By Benedict Singleton, IIASA Young Scientists Summer Program 2015, School of Humanities, Education and Social Science, Örebro University, Sweden
The first two weeks of the IIASA’s three-month long Young Scientist Summer Program (YSSP) are an exhilarating, if at times stressful experience. A quick-flowing series of events are scheduled including lectures, supervisor meetings, and drinks at a local vineyard.
Prominent are the initial presentations, where all 50 students give four minute talks describing their work to their peers. The YSSP program is multidisciplinary, with representatives of many natural and social sciences. This made it challenging for me, because one is seldom sure of one’s reception outside of the comforts of one’s own disciplinary box: familiar terms become strange and theoretical givens can quickly become hotly contested points of debate. IIASA is interdisciplinary and international in scope and part of the idea behind YSSP is to promote collaborations across academic boundaries. This is a daunting task; many disciplines jealously guard their specific view on reality and the absence of a shared theoretical vocabulary can transform well-intended discussions into general bafflement. Thus, despite interdisciplinarity being of considerable importance to science (no discipline can grasp all of reality all the time), it remains a considerable challenge in practice.
My own YSSP research centers around cultural theory, which asserts that the diverse ways humans view the world can be classified within a fourfold typology: individualism, egalitarianism, hierarchical, and fatalistic. Without going into too much detail, cultural theorists argue different combinations of these four cultural types are at play in any given social situation (Thompson et al. 2006). It has been interesting for me to reflect upon IIASA strategies for promoting interdisciplinary work among YSSP participants even as I am subject to and cooperate with them.
Academics often struggle to cooperate effectively as the profession is structured to allow both considerable individualism and a clear hierarchy. In this it has been said to resemble a drug gang. Researchers have considerable freedom to guide their own work while at the same time there is considerable competition for funds and the few permanent positions available. There is also distinct ranking and differentiation, with each discipline largely defining the researchers’ identities and concerns. Within disciplines there are often hierarchies of positions and institutions, which exert authority over and gain the attention of researchers. In sum, pressure to meet expectations within one’s own field and gain credibility amongst one’s peers in one’s own subject actively works against building the kinds of productive relationships required for genuine interdisciplinary work.
The YSSP seeks to deal with this by trying to foster social bonds between participants through what anthropologists would recognise as a rite of passage. According to anthropological theory, such rites encompass three stages: rites of separation (from society), the liminal phase, and rites of (re)integration. Rites of separation take participants outside of their normal social structure. In IIASA’s case, this consists of mandatory group attendance of welcoming lectures and seminars (where the specialness of the YSSP group is emphasised) and the initial presentations, which are taken very seriously. The ending of the YSSP rite of separation is then marked with a post-presentation social event. Participants then enter the second, liminal phase; group bonds form amongst participants, who are equal in their “betwixt and between” state – whatever their statuses and identities before or after the rite of passage (Turner 1995). Communication between equals then becomes possible within the group. For YSSP this is the most important phase; having forged egalitarian bonds between participants, cooperation and cross-pollination of ideas becomes more likely. YSSP then concludes with a rite of integration, a final presentation symbolically marking the end of the summer and the return of the participants to ordinary social structures.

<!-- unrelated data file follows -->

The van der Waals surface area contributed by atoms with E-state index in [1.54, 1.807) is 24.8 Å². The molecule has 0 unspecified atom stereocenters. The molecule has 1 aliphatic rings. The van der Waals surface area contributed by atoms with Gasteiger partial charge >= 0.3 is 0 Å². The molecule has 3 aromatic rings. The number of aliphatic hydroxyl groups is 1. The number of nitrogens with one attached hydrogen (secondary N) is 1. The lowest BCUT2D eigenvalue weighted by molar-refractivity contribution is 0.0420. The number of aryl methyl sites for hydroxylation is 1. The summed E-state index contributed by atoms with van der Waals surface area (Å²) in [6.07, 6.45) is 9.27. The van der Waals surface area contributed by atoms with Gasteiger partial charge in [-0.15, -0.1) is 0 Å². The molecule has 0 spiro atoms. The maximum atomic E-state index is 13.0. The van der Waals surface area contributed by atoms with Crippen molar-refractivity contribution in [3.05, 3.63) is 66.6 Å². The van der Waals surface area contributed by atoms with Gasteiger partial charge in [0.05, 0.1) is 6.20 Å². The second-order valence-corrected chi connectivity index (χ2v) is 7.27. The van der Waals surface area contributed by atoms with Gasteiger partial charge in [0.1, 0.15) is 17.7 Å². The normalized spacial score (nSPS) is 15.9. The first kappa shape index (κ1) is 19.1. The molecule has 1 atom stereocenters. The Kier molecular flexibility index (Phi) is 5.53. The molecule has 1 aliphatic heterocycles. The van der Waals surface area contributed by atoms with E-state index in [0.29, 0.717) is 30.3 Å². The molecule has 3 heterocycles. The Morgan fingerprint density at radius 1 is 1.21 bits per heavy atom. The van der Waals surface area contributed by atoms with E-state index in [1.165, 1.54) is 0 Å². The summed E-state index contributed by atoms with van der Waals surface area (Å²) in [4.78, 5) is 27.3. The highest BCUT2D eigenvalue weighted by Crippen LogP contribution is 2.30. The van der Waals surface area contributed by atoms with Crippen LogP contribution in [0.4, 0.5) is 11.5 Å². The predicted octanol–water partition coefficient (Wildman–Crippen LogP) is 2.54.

Does the ritual work? It’s hard to say and depends rather on the level of one’s ambition for interdisciplinary dialogue. Speaking personally, I have had several productive conversations and have been pleased to receive interesting suggestions from fellow YSSP participants and scholars from well beyond my disciplinary horizon. However this is balanced by several factors inhibiting wholehearted participation during the liminal phase. Firstly, for most YSSP participants the summer project is but one small part of a greater PhD program, concern for which trumps any desire to learn outside of one’s own discipline. Secondly, it is clear that within IIASA itself there are different interpretations of what ‘interdisciplinary’ means and indeed clear differences regarding the relative values of particular subjects and philosophies. This undermines efforts to break down hierarchical boundaries between scholars and encourages individualistic behaviour among YSSP participants. By the end of the summer it’ll be clear how much egalitarian interdisciplinary work was possible and how powerful a rite the YSSP actually was.
THOMPSON, M., VERWEIJ, M. and ELLIS, R.J., 2006. Why and how culture matters. In: R.E. GOODIN and C. TILLY, eds, The Oxford handbook of contextual political analysis. Oxford: Oxford University Press, pp. 319-340.
TURNER, V., 1995. The ritual Process. Chicago: Aldine Publishing Company.
Note: This article gives the views of the author, and not the position of the Nexus blog, nor of the International Institute for Applied Systems Analysis.